Philosophers and educational thinkers have proposed reasons for why schools exist. Here is a sampling of what I found:
Aristotle believed the purpose of school was to develop and exercise students’ potential for reasoning, form ethical character, and provide a skill and knowledge base. He thought the purpose of schooling was to develop dispositions and habits that exercise reason and forming a human’s ethos. (click here)
John Dewey’s thoughts on the purpose of education are clearly captured in Maria Popova’s piece, John Dewey on the True Purpose of Education.
While it is not the business of education to prove every statement made, any more than to teach every possible item of information, it is its business to cultivate deep-seated and effective habits of discriminating tested beliefs from mere assertions, guesses, and opinions; to develop a lively, sincere, and open-minded preference for conclusions that are properly grounded, and to ingrain into the individual’s working habits methods of inquiry and reasoning appropriate to the various problems that present themselves.
Finally, the great philosopher, Confucius writes about education in this way.
He who learns but does not think is lost. He who thinks but does not learn is in great danger. He taught his students morality, proper speech, government, and the refined arts. While he also emphasizes the “Six Arts” — ritual, music, archery, chariot-riding, calligraphy, and computation — it is clear that he regards morality as the most important subject. (click here)
In a more modern context, a Washington Post article on the purpose of education, What’s the Purpose of Education in the 21st Century?, comes at the question through a political lens.
What is the purpose of education? The question came into stark relief when Wisconsin Gov. Scott Walker recently tried to quietly change the century-old mission of the University of Wisconsin system by proposing to remove words in the state code that command the university to “search for truth” and “improve the human condition” and replacing them with “meet the state’s workforce needs.”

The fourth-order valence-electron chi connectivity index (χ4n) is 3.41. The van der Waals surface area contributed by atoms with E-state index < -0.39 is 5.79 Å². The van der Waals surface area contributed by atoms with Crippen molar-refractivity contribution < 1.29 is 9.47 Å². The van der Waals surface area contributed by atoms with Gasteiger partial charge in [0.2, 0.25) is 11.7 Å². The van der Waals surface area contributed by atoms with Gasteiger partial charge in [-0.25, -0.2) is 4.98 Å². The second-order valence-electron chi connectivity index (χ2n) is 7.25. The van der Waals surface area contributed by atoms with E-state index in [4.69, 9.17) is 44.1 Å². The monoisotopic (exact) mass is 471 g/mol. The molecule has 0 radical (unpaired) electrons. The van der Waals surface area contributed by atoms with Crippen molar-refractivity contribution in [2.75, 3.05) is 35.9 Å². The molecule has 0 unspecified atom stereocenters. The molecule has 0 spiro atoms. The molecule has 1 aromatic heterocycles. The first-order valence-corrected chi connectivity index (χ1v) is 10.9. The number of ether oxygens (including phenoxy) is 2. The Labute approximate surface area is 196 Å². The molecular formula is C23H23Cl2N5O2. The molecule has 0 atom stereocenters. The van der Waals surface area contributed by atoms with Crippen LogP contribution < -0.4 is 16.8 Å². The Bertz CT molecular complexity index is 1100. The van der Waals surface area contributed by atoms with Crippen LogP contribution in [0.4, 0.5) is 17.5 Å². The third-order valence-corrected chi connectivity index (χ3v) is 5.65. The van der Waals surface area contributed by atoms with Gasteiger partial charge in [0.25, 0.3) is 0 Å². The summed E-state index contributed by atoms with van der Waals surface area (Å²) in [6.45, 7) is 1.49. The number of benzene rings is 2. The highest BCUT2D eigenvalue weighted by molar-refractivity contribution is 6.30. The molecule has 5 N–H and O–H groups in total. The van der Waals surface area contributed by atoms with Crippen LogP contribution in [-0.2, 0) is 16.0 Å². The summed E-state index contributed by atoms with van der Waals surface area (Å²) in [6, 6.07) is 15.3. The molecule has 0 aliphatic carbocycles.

The author, Arthur Camins argues:
Education should prepare young people for life, work and citizenship.
He goes on to explore the purpose of education through the NEXT Generation Science Standards framework, a new way of thinking about how to design science curriculum for the 21st Century. While I would agree that using the NEXT Generation Science Standards would generate a more engaging and inquiring approach to learning science, I wonder if it’s sufficient to look at the purpose of school merely through the lens of curriculum. School is so much more than the curricula students learn, it is an intellectual, personal, and social experience.
If school’s purpose is to prepare students for life, work and citizenship, then what outcomes must be achieved for every student so that the purpose of school is fulfilled? If in the mind of Confucius school should be designed to fulfill a moral purpose, what kind of school would that be? If John Dewey’s ideas have merit that school should prepare each student to have an inquiring mind, how would you design a school to achieve that end? Finally, if we go all the way back to Aristotle who thinks that the purpose of school is “to develop dispositions and habits that exercise reason and forming a human’s ethos,” then how can we be sure our schools are designed to fulfill that purpose?
In the end, the purpose of school is probably some combination of all of these ideas. Our responsibility as educators is to sort through our own thinking about schooling within the context of modern life, and be sure we are preparing students with the knowledge, skills and dispositions to fully engage in life and contribute to the well-being of our planet, our only home.
We must ask the question why school?